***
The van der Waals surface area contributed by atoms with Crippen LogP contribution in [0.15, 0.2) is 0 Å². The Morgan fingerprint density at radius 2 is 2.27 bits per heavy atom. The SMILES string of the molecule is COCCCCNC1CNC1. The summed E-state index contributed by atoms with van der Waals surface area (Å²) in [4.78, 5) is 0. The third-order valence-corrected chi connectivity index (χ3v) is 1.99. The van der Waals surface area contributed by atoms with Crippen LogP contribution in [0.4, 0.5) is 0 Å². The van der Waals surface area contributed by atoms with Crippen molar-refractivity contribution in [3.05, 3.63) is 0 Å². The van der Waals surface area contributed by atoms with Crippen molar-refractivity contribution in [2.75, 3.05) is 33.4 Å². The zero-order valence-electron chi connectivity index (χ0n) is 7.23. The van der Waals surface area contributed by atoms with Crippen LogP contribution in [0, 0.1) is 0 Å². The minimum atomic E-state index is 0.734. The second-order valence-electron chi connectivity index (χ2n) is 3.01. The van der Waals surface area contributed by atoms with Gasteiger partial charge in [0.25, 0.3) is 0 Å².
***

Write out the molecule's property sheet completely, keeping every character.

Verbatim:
The van der Waals surface area contributed by atoms with Crippen LogP contribution in [0.15, 0.2) is 0 Å². The Morgan fingerprint density at radius 2 is 2.27 bits per heavy atom. The SMILES string of the molecule is COCCCCNC1CNC1. The summed E-state index contributed by atoms with van der Waals surface area (Å²) in [4.78, 5) is 0. The third-order valence-corrected chi connectivity index (χ3v) is 1.99. The van der Waals surface area contributed by atoms with Crippen LogP contribution in [0.4, 0.5) is 0 Å². The van der Waals surface area contributed by atoms with Crippen molar-refractivity contribution in [3.05, 3.63) is 0 Å². The van der Waals surface area contributed by atoms with Crippen molar-refractivity contribution in [2.75, 3.05) is 33.4 Å². The zero-order valence-electron chi connectivity index (χ0n) is 7.23. The van der Waals surface area contributed by atoms with Crippen LogP contribution in [0, 0.1) is 0 Å². The minimum atomic E-state index is 0.734. The second-order valence-electron chi connectivity index (χ2n) is 3.01. The van der Waals surface area contributed by atoms with Gasteiger partial charge in [0.25, 0.3) is 0 Å².